Thomas Tuchel must avoid his Chelsea reign being engulfed by Paul Pogba transfer regret


"Unlocking Paul Pogba" has become Manchester United's Schrödinger's cat since 2016. Simultaneously Pogba can be seen as the best midfielder in the world and an overhyped talent failing to reach his potential. If only multiple United managers could find the skeleton key to unlock him we'd get our definitive conclusion.

The £89m midfielder was supposed to be the transformative ingredient that would lead United back to an era of glory and acclaim. Instead, the Frenchman's second spell at Old Trafford has more been defined by a consistent feeling that the midfielder has flattered to deceive. Brief flashes of excellence followed by longer periods of drift.

Now Pogba sits on the sidelines as his contract ticks down to its expiry with the expectation of his departure. You almost wonder if this six-year project was worth the hassle. Could that £89m have been better invested during that period? But that's a question you could relate to many of United's signings since Sir Alex Ferguson's departure.

Thomas Tuchel will be hoping to not experience a similar sensation with his cast of attackers. I could pick out any of Chelsea's current attackers – probably with the exception of Mason Mount – and either bring up my previous work or conversations I've had over "how to get the best out of X player".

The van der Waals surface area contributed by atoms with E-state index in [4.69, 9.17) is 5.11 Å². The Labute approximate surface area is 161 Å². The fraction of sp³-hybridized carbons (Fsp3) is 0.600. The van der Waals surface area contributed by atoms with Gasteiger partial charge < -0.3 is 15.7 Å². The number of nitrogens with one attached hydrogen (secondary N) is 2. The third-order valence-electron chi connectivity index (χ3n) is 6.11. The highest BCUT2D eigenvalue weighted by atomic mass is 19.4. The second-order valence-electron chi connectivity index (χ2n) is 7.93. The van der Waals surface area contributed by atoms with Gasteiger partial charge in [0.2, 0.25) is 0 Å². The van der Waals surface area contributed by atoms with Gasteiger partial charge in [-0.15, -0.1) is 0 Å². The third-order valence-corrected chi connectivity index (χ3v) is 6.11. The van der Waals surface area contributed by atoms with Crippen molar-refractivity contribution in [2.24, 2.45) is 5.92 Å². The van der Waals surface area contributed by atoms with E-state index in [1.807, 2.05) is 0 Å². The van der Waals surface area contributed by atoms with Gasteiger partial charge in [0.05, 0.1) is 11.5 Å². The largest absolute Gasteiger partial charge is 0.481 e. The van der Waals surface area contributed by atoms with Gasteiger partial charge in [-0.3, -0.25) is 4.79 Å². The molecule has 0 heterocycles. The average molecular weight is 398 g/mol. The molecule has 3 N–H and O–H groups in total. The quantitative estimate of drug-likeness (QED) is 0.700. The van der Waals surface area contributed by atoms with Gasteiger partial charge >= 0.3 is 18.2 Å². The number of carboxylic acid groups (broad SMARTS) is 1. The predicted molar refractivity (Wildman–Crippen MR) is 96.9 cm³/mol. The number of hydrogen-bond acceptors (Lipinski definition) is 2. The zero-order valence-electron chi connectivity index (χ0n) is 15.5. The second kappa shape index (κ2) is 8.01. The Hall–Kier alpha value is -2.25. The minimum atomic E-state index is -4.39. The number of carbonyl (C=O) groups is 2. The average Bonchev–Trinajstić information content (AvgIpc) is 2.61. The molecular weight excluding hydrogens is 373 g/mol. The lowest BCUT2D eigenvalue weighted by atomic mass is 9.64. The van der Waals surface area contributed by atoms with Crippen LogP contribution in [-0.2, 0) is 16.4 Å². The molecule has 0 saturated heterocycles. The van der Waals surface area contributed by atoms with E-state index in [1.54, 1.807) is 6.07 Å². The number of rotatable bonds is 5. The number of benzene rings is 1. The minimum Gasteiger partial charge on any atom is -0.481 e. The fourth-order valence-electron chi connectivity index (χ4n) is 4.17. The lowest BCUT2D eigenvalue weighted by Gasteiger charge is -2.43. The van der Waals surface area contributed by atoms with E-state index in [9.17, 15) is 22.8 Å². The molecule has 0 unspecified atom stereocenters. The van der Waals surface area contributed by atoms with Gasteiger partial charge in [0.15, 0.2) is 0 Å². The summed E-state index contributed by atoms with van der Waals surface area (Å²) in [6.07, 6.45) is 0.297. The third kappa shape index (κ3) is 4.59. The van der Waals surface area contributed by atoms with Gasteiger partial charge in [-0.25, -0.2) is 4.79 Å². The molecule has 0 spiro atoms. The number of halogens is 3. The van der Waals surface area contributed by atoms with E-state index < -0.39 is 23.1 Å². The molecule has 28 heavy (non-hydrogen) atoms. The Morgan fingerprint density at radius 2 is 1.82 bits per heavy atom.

All players need suitable environments and will thrive in certain positions over others, but as football at the highest level becomes more defined by tactical flexibility, you cannot afford to carry many questions in your squad. A coach like Tuchel has proven throughout his career at Mainz, Borussia Dortmund, PSG and now Chelsea that he likes the freedom to alter the shape of his squad depending on the situation.

His recent alteration to a 4-1-4-1 shows us a glimpse of where the German is looking to take Chelsea in the coming months. Sadly, Chelsea already have too many players that need a number of specific compensations for them to play their best football, rather than them elevating the system.

"This is a team sport and it's not about ten players serving one player. It is not Chelsea and it is not football. "Every player is there to serve the team. This is the highest principle and won't change."

was Tuchel's firm response when responding to a question about the team changing to get the best out of Romelu Lukaku . You could extend this to Jorginho – brilliant for Tuchel but one who suffered when asked to defend in bigger spaces under previous coaches. Timo Werner – needing to play in transition with a strike partner.

Hakim Ziyech – excelling more in a back-four system where he has more creative freedom. And Lukaku, who has proven to be one of Europe's best frontmen but has looked better when fielded alongside a strike partner and in a faster-paced game.

Chelsea cannot afford to waste years trying to unlock players that fail to produce the consistent performances required. Especially when Tuchel is up against two clubs who are run so efficiently in not tolerating many Pogba-like situations.

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